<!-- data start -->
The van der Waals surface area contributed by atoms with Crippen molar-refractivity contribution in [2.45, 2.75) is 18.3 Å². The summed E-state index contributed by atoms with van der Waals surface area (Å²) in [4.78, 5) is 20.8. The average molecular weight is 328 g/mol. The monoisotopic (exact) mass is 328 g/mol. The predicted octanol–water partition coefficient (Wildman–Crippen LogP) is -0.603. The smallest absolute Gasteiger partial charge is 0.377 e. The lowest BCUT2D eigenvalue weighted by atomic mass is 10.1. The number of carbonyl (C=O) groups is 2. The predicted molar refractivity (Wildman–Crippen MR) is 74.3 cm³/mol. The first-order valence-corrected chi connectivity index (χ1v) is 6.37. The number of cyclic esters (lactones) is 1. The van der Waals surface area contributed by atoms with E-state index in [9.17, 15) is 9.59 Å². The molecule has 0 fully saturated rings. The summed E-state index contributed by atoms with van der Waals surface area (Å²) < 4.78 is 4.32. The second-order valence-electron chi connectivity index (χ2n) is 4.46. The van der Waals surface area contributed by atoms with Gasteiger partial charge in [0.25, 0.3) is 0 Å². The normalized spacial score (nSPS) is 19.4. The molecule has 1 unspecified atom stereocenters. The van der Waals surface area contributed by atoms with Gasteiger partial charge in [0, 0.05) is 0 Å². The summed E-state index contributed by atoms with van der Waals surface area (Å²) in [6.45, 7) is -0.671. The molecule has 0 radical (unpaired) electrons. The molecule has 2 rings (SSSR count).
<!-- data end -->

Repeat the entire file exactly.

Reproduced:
The van der Waals surface area contributed by atoms with Crippen molar-refractivity contribution in [2.45, 2.75) is 18.3 Å². The summed E-state index contributed by atoms with van der Waals surface area (Å²) in [4.78, 5) is 20.8. The average molecular weight is 328 g/mol. The monoisotopic (exact) mass is 328 g/mol. The predicted octanol–water partition coefficient (Wildman–Crippen LogP) is -0.603. The smallest absolute Gasteiger partial charge is 0.377 e. The lowest BCUT2D eigenvalue weighted by atomic mass is 10.1. The number of carbonyl (C=O) groups is 2. The predicted molar refractivity (Wildman–Crippen MR) is 74.3 cm³/mol. The first-order valence-corrected chi connectivity index (χ1v) is 6.37. The number of cyclic esters (lactones) is 1. The van der Waals surface area contributed by atoms with E-state index in [9.17, 15) is 9.59 Å². The molecule has 0 fully saturated rings. The summed E-state index contributed by atoms with van der Waals surface area (Å²) < 4.78 is 4.32. The second-order valence-electron chi connectivity index (χ2n) is 4.46. The van der Waals surface area contributed by atoms with Gasteiger partial charge in [0.25, 0.3) is 0 Å². The normalized spacial score (nSPS) is 19.4. The molecule has 1 unspecified atom stereocenters. The van der Waals surface area contributed by atoms with Gasteiger partial charge in [0, 0.05) is 0 Å². The summed E-state index contributed by atoms with van der Waals surface area (Å²) in [6.45, 7) is -0.671. The molecule has 0 radical (unpaired) electrons. The molecule has 2 rings (SSSR count).